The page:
—Michael Parrish (San Jose)

[Ed: Craig Harris cheated! Instead of narrowing it down to one choice, he went ahead and picked one record from a bunch of different genres.]

As a music reviewer, I’ve had an opportunity to hear an eclectic range of great music. Among the releases that I’ll be pulling from my shelf to listen to again in the future are:

1. Huun Huur Tu
Ancestor’s Call
[World Village (2011)]

Though their follow-up to their collaboration with electronica wiz and record producer Carmen Rizzo (Eternal), Ancestor’s Call signals a return to their roots, Tuva-based throat singers Huun Huur Tu continue to apply the lessons that they’ve learned and the CD sparkles with sonic brilliance, atmospheric harmonies, and hard to believe throat singing. [Full Driftwood review.]

2. Ray Charles
Live In Concert
[Concord (2011)]

Recorded at Los Angeles’ Shrine Auditorium, on September 20, 1964, Live In Concert captures soulful pianist/vocalist Ray Charles (1930-2004) and his orchestra at their best, mixing live renditions of such hits as “I Got A Woman,”“Hallelujah, I Love Her So,” and “What’d I Say” with a scattering of Tin Pan Alley classics. Seven tunes, including “Georgia On My Mind,” added to the 12 tracks that comprised the initial album from 1965 (which reached #80 on Billboard’s list of the top 200 albums), makes this is an essential release. [Full driftwood review.]

3. David Bromberg
Use Me
[Appleseed (2011)]

A who’s who collection of musicians, including Levon Helm, John Hiatt, Dr. John, Los Lobos, Widespread Panic, Linda Ronstadt, Keb’ Mo’, and Vince Gill, were each invited to choose a song and produce a track, but it’s David Bromberg’s blues-tinged singing and masterful guitar picking that makes each tune on Use Me his own. [Full Driftwood review.]

4. Avett Brothers
Live, Volume 3
[Columbia (2010)]

Combining songs from their 3 independently released albums and tunes from their major label debut, I And Love And You, Scott and Seth Avett and band show off their dynamic stagecraft with Live, Volume 3, a 16-song CD recorded during their August 8, 2009 performance at Charlotte, North Carolina’s Bojangles Stadium. [Full Driftwood review.]

5. John Butler Trio
Live At Red Rocks
[ATO (2011)]

Recorded during singer/songwriter John Butler and his trio (bassist Byron Luiters and drummer Nicky Bomba)’s concert at the Red Rocks Amphitheater, in Colorado, on June 4, 2010, and streamed live via Livestream, Live Red Rocks showcases the Australian group’s mix of acoustic blues, rock, funk, reggae, and aboriginal music in a three-disc set that includes two CDs and a DVD with the complete show and bonus footage.

6. The Cars
Move Like This
[Hear Music (2011)]

On Move Like This, the Car’s seventh album, and first since disbanding in 1987, bass player/vocalist Benjamin Orr (who died of cancer in 2000) is missed. Remaining Cars members Ric Ocasek (Lead vocals, guitar, and songwriting), Elliot Easton (guitar), and Greg Hawkes (keyboards) join with ex-Modern Lovers drummer David Robinson to take one of the most successful bands of the 1980s another step further.

7. Susan Werner
Kicking The Beehive
[Sleeve Dog (2011)]

After a series of thematic albums, Susan Werner shows off the many dimensions of her songwriting with Kicking The Beehive. Recorded in Nashville, produced by Rodney Crowell, with guests Vince Gill, Keb’ Mo’, and Paul Franklin, the album tackles such issues as drug addiction (“Botanical Greenery Blues”) and abortion (“Manhattan, Kansas”) and presents the views of a parent of a challenged child (“My Different Son”).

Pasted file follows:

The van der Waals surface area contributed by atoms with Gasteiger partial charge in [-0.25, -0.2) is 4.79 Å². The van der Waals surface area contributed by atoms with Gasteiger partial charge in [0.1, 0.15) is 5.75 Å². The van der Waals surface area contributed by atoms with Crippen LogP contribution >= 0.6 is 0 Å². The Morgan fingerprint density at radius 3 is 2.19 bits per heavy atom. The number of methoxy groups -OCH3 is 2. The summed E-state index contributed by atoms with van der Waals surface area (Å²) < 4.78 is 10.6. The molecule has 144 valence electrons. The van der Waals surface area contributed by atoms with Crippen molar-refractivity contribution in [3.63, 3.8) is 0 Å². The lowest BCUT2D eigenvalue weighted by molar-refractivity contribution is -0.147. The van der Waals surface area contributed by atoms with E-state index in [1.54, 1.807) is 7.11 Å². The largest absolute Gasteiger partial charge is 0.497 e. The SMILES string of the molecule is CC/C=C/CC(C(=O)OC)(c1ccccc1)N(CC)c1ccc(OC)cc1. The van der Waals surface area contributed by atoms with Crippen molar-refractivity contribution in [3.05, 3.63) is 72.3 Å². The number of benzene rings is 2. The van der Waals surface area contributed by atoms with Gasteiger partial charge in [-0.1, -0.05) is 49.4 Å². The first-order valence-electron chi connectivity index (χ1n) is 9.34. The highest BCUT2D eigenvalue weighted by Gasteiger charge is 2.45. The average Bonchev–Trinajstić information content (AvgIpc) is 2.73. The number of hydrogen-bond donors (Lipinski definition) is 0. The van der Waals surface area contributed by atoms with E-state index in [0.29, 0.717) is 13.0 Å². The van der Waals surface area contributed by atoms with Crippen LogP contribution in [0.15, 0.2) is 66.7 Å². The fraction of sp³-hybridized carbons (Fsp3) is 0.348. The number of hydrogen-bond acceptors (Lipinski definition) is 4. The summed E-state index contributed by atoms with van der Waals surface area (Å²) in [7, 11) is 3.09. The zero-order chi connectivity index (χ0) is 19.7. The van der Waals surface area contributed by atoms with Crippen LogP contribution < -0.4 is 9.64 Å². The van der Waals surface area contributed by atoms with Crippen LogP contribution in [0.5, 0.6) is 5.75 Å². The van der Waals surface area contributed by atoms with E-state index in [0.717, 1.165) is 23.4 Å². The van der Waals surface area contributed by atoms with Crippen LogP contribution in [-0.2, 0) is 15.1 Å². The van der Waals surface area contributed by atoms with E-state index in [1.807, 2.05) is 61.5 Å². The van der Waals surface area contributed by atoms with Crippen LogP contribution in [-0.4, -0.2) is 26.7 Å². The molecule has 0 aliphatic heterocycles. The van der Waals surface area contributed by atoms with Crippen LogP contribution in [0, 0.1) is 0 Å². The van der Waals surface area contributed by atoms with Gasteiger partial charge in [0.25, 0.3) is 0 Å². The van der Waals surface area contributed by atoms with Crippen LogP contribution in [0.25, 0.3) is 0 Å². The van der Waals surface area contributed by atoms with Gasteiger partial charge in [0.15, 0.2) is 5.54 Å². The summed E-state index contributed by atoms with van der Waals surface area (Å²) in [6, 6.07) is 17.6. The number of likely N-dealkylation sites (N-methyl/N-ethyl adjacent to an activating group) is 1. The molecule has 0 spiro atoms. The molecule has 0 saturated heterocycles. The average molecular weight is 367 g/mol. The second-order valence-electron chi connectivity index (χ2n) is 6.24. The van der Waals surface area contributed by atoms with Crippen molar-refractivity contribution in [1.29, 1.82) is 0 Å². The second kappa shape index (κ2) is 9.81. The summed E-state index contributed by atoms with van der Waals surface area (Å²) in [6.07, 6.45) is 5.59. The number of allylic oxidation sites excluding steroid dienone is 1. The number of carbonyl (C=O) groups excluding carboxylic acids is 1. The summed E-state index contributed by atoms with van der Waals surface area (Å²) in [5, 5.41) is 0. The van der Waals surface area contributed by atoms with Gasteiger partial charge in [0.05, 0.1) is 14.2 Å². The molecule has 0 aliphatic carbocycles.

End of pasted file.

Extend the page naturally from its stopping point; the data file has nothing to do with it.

8. Brian Wilson
Reimagines Gershwin
[Disney Pearl (2011)]

Former bedridden rock superstar Brian Wilson continues to overcome his demons and recapture his musical career with Reimagines Gershwin, a jazz charts-topping tribute to George Gershwin (1898-1937). In addition to reworkings of classics such as “Summertime,” “’S Wonderful,” “I Got Rhythm,” and “I’ve Got Plenty O’ Nuttin’,” and two renditions of “Rhapsody In Blue,” the CD includes a pair of previously unheard Gershwin songs that were completed by Wilson and furnished with new lyrics. [Full Driftwood review.]

9. Nick Lowe
The Old Magic
[Yep Rock (2011)]

It may not include a punk-spirited pop hit, like “Cruel To Be Kind,” or “(What’s So Funny ‘Bout) Peace, Love And Understanding,” but with “The Old Magic,” 13th studio solo album, Walton-on-Thames-born singer-songwriter Nick Lowe shows that, at 62 years old, he’s like a fine wine, aging with grace and capable of straight-from-the heart sentiment.

—Craig Harris (Chicopee, MA)

Gillian Welch & David Rawlings
The Harrow and the Harvest
[Acony Records (2011)]

I had the pleasure of listening to about two thousand artists this year, most of whom I’d never heard of a year ago. And I end I picked someone I’ve been listening to for fifteen years. I make no apologies for that. This is a beautiful and powerful record that hasn’t left my CD rotation since I first heard it, no matter what else is on my virtual desk. Its highlights are as good as anything in the Welch–Rawlings catalog, which is among the highest praise I can offer an album. [Full Driftwood review.]

—Jack Hunter (editor-in-cheif Driftwoodmagazine.com)

One comment on “Driftwood’s One-Year Anniversary Favorites List

  1. Correction, Cassavettes didn’t direct “Mikey & Nicky” although he co-stars with Falk,
    script and direction by Elaine May doing her best Cassavettes impression of
    “The Killing of A Chinese Bookie.” “Opening Night” was not Cassavettes first movie
    that was “Shadows”, but I was looking for a chronological order from the time
    Cassavettes made “Opening Night” to his collaboration with Elaine May & Peter Falk
    on “Mikey & Nicky” another breakthrough in getting some vital part of the heebie
    jeebies in this here human condition down on film and squeezed into a static frame.